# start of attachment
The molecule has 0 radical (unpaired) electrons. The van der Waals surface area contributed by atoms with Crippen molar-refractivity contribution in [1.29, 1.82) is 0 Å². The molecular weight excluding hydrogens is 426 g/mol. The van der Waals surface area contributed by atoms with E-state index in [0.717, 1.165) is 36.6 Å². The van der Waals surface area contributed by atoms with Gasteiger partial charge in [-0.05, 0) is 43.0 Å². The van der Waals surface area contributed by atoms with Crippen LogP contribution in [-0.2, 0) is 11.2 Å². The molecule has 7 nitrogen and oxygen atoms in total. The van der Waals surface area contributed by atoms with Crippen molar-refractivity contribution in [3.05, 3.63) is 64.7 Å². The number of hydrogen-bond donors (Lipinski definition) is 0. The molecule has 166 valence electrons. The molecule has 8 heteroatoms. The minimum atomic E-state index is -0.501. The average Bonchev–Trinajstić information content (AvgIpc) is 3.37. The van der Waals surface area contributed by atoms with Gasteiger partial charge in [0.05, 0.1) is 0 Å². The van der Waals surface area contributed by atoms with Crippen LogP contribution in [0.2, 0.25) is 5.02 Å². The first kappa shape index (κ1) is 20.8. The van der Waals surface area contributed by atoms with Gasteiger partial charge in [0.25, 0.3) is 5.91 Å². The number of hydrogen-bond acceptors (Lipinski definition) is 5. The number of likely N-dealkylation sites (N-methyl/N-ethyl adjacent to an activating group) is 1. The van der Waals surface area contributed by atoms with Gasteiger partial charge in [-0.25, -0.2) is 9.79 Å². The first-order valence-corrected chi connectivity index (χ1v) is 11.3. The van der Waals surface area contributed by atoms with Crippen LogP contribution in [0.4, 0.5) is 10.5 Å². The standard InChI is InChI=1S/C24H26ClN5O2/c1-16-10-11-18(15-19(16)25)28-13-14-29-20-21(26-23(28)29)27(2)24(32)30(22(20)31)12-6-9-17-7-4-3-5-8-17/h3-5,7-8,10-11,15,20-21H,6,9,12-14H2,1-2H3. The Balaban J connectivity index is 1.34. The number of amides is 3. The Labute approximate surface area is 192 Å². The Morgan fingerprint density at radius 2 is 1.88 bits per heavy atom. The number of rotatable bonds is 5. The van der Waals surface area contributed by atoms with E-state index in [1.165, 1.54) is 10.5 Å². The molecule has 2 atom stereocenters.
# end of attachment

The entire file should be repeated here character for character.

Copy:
The molecule has 0 radical (unpaired) electrons. The van der Waals surface area contributed by atoms with Crippen molar-refractivity contribution in [1.29, 1.82) is 0 Å². The molecular weight excluding hydrogens is 426 g/mol. The van der Waals surface area contributed by atoms with E-state index in [0.717, 1.165) is 36.6 Å². The van der Waals surface area contributed by atoms with Gasteiger partial charge in [-0.05, 0) is 43.0 Å². The van der Waals surface area contributed by atoms with Crippen LogP contribution in [-0.2, 0) is 11.2 Å². The molecule has 7 nitrogen and oxygen atoms in total. The van der Waals surface area contributed by atoms with Crippen molar-refractivity contribution in [3.05, 3.63) is 64.7 Å². The number of hydrogen-bond donors (Lipinski definition) is 0. The molecule has 166 valence electrons. The molecule has 8 heteroatoms. The minimum atomic E-state index is -0.501. The average Bonchev–Trinajstić information content (AvgIpc) is 3.37. The van der Waals surface area contributed by atoms with Gasteiger partial charge in [0.05, 0.1) is 0 Å². The van der Waals surface area contributed by atoms with Crippen LogP contribution in [0.2, 0.25) is 5.02 Å². The first kappa shape index (κ1) is 20.8. The van der Waals surface area contributed by atoms with Gasteiger partial charge in [0.25, 0.3) is 5.91 Å². The number of hydrogen-bond acceptors (Lipinski definition) is 5. The number of likely N-dealkylation sites (N-methyl/N-ethyl adjacent to an activating group) is 1. The van der Waals surface area contributed by atoms with Gasteiger partial charge in [-0.25, -0.2) is 9.79 Å². The first-order valence-corrected chi connectivity index (χ1v) is 11.3. The van der Waals surface area contributed by atoms with Crippen LogP contribution in [0.4, 0.5) is 10.5 Å². The standard InChI is InChI=1S/C24H26ClN5O2/c1-16-10-11-18(15-19(16)25)28-13-14-29-20-21(26-23(28)29)27(2)24(32)30(22(20)31)12-6-9-17-7-4-3-5-8-17/h3-5,7-8,10-11,15,20-21H,6,9,12-14H2,1-2H3. The Balaban J connectivity index is 1.34. The number of amides is 3. The Labute approximate surface area is 192 Å². The Morgan fingerprint density at radius 2 is 1.88 bits per heavy atom. The number of rotatable bonds is 5. The van der Waals surface area contributed by atoms with E-state index in [1.165, 1.54) is 10.5 Å². The molecule has 2 atom stereocenters.